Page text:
** The Arrhenius equation is heavily used by silicon chip makers, those who want to fully remove early failures, the “infant mortality” section of the “Bathtub curve”. This is achieved by operating their chips inside ovens for a few days to weeks at high temperature to force chips to fail that would have failed in the first 0-12 months of operation to fault in a much shorter period (it is basically a form of super accelerated burn-in).

      1. The fact that they never went after faked disc clearly point to the fact that one of the big driver for the protection was not to have to support random drive plugged… through selling accessory higher was definitely also on the plus side…

          1. Yeah; QNAP does it for their NAS appliances.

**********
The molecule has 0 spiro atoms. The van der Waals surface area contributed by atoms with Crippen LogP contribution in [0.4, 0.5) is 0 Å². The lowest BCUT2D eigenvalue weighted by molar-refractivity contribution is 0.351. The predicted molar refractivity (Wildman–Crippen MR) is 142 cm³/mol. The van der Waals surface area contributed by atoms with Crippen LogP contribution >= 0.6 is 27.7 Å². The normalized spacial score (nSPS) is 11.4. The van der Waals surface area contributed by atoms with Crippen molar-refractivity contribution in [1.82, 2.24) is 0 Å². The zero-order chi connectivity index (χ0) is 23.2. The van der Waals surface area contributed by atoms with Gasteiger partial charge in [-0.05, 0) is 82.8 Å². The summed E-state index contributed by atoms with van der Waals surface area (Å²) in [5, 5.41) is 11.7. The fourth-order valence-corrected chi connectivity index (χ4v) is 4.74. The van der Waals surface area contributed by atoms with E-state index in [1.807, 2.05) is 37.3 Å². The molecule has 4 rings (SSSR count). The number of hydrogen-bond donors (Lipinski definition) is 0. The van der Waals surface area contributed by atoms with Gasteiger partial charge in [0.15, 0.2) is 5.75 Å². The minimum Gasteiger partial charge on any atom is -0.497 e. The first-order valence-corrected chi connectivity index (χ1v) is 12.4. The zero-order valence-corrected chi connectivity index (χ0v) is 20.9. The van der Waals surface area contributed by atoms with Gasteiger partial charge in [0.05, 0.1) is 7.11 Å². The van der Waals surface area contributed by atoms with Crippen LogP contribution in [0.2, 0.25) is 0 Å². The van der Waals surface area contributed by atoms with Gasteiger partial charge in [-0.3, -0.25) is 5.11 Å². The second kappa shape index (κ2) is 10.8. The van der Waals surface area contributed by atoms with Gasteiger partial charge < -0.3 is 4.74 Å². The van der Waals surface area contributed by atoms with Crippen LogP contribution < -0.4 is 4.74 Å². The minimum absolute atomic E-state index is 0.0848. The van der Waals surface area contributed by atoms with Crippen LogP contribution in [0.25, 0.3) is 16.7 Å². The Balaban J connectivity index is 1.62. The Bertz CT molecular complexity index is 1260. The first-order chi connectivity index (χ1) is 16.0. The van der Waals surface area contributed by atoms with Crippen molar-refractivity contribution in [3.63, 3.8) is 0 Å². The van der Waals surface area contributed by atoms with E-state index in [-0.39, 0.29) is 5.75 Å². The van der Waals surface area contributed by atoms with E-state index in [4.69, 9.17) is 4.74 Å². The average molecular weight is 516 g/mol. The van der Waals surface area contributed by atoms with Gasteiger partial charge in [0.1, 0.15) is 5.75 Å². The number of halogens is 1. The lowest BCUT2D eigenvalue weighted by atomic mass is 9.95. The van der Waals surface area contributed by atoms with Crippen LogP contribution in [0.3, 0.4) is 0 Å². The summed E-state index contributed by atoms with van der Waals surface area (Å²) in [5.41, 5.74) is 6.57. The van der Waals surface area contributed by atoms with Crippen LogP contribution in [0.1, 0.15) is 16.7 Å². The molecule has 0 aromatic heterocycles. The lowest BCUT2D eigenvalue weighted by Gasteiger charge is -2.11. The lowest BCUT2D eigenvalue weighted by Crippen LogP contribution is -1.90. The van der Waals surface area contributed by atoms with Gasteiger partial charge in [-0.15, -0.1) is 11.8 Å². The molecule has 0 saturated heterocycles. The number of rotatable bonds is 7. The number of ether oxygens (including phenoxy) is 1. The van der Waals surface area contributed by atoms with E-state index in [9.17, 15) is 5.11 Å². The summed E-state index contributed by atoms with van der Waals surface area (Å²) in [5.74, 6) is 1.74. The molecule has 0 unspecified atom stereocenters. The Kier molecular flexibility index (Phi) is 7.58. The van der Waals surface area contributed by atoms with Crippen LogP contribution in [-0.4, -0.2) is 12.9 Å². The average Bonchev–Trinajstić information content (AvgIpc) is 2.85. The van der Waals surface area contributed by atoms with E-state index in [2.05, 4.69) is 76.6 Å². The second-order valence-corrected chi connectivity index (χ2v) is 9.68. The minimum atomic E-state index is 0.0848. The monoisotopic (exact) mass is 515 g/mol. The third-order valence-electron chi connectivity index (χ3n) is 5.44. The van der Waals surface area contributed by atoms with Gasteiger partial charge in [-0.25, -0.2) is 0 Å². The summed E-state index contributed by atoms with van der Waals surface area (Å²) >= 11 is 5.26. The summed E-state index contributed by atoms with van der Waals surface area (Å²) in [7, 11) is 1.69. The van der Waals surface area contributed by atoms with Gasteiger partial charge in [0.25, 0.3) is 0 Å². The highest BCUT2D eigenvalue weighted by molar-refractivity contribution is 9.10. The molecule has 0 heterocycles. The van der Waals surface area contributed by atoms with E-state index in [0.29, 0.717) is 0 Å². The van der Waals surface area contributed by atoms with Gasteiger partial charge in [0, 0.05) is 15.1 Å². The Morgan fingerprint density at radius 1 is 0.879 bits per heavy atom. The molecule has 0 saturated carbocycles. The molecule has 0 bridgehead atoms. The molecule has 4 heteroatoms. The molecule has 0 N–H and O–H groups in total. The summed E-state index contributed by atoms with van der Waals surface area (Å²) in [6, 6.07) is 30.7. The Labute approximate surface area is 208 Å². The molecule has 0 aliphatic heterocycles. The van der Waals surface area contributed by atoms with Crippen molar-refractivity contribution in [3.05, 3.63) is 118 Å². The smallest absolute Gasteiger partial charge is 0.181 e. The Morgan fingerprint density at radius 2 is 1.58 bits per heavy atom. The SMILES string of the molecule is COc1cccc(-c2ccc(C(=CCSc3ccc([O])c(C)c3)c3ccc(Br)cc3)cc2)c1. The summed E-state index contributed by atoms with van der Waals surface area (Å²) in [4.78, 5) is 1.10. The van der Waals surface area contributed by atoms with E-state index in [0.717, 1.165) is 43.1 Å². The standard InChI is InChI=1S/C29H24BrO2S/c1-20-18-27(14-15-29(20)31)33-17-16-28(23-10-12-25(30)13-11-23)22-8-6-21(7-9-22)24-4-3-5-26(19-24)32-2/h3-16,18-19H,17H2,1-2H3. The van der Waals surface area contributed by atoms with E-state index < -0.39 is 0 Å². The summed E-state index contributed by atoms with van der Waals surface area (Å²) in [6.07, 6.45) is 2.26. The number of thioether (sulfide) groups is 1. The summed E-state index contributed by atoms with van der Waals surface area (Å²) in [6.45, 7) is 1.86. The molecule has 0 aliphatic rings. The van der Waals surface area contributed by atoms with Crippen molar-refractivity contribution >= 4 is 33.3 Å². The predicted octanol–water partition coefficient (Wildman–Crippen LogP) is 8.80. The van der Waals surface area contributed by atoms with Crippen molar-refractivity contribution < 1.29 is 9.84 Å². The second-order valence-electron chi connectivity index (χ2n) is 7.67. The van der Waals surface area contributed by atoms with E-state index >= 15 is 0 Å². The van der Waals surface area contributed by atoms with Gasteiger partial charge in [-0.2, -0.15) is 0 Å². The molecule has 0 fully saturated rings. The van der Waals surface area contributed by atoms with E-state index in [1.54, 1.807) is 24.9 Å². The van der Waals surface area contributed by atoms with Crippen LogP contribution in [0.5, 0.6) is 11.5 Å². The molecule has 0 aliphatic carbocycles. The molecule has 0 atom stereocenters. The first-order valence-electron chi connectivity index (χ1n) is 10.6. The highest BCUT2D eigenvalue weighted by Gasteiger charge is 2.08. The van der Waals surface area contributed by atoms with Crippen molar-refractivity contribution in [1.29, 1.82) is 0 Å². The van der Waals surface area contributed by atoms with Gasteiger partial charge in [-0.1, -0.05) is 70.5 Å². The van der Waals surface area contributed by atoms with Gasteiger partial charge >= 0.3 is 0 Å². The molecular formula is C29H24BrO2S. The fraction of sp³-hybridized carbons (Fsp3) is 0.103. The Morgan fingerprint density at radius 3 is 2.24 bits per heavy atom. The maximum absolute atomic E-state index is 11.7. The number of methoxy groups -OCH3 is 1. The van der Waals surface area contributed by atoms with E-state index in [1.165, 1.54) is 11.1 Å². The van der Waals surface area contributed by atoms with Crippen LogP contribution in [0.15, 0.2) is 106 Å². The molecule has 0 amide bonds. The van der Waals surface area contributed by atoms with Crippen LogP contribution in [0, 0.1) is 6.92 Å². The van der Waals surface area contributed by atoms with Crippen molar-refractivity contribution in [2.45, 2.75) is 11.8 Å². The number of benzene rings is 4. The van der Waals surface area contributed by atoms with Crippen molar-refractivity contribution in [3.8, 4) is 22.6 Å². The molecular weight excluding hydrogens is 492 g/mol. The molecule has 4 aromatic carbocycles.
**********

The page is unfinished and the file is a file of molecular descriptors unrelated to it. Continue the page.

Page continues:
Admittedly, the ‘big’ enterprise storage vendors also do strange things to the commodity drive they put into their systems, like oddball sector sizes, (Netapp) their own firmware (also Netapp, but pretty much everyone), etc. But that I can understand, because the vast majority of their customers also buy support contracts for their stuff and generally don’t hack them.

      2. The warranty seals are actually illegal or at least not enforceable in the USA so that wouldn’t have actually been a “solution”. (And honestly, I haven’t seen hdd firmware updates since early 20GB Seagate drives)

        1. The thing to keep in mind is that initial product design starts about 3-10 years before it ships, so what was considered a good feature at the early stages, may not be by the time it actually ships.

          There is a reason firmware updates do not happen as much theses days, the expectation is that you will store your data in the “cloud” or migrate it to newer media before it becomes corrupt.